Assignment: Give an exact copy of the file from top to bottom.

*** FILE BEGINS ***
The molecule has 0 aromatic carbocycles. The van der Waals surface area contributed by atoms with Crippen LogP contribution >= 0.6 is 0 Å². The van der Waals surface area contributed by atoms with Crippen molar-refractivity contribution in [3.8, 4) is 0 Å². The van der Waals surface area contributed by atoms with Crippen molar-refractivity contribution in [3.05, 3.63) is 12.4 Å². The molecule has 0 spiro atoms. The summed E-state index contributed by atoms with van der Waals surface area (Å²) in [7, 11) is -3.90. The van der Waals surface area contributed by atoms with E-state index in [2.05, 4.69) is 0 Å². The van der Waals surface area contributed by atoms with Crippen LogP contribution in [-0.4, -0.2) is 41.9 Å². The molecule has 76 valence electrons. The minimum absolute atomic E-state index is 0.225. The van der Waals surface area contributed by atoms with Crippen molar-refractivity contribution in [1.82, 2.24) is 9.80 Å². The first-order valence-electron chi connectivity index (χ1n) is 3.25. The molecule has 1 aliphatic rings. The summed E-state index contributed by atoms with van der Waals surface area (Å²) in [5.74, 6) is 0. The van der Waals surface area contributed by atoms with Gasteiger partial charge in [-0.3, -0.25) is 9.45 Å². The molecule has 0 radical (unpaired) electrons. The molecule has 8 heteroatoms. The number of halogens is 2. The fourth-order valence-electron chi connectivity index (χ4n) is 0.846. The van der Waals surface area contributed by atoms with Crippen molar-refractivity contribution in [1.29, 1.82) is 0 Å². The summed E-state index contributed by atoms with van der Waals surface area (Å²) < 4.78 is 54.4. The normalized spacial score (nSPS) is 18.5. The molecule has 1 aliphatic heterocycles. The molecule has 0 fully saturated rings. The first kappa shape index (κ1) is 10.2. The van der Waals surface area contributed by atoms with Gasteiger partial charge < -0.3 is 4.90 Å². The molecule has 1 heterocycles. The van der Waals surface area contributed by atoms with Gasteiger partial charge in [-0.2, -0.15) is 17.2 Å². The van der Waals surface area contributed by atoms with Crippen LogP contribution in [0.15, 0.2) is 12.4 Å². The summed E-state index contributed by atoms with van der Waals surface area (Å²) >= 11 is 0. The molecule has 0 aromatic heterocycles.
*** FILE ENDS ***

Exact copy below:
The molecule has 0 aromatic carbocycles. The van der Waals surface area contributed by atoms with Crippen LogP contribution >= 0.6 is 0 Å². The van der Waals surface area contributed by atoms with Crippen molar-refractivity contribution in [3.8, 4) is 0 Å². The van der Waals surface area contributed by atoms with Crippen molar-refractivity contribution in [3.05, 3.63) is 12.4 Å². The molecule has 0 spiro atoms. The summed E-state index contributed by atoms with van der Waals surface area (Å²) in [7, 11) is -3.90. The van der Waals surface area contributed by atoms with E-state index in [2.05, 4.69) is 0 Å². The van der Waals surface area contributed by atoms with Crippen LogP contribution in [-0.4, -0.2) is 41.9 Å². The molecule has 76 valence electrons. The minimum absolute atomic E-state index is 0.225. The van der Waals surface area contributed by atoms with Crippen molar-refractivity contribution in [1.82, 2.24) is 9.80 Å². The first-order valence-electron chi connectivity index (χ1n) is 3.25. The molecule has 1 aliphatic rings. The summed E-state index contributed by atoms with van der Waals surface area (Å²) in [5.74, 6) is 0. The van der Waals surface area contributed by atoms with Gasteiger partial charge in [-0.3, -0.25) is 9.45 Å². The molecule has 0 radical (unpaired) electrons. The molecule has 8 heteroatoms. The number of halogens is 2. The fourth-order valence-electron chi connectivity index (χ4n) is 0.846. The van der Waals surface area contributed by atoms with Crippen molar-refractivity contribution in [1.29, 1.82) is 0 Å². The summed E-state index contributed by atoms with van der Waals surface area (Å²) < 4.78 is 54.4. The normalized spacial score (nSPS) is 18.5. The molecule has 1 aliphatic heterocycles. The molecule has 0 fully saturated rings. The first kappa shape index (κ1) is 10.2. The van der Waals surface area contributed by atoms with Gasteiger partial charge < -0.3 is 4.90 Å². The molecule has 1 heterocycles. The van der Waals surface area contributed by atoms with Gasteiger partial charge in [-0.2, -0.15) is 17.2 Å². The van der Waals surface area contributed by atoms with Crippen LogP contribution in [0.15, 0.2) is 12.4 Å². The summed E-state index contributed by atoms with van der Waals surface area (Å²) >= 11 is 0. The molecule has 0 aromatic heterocycles.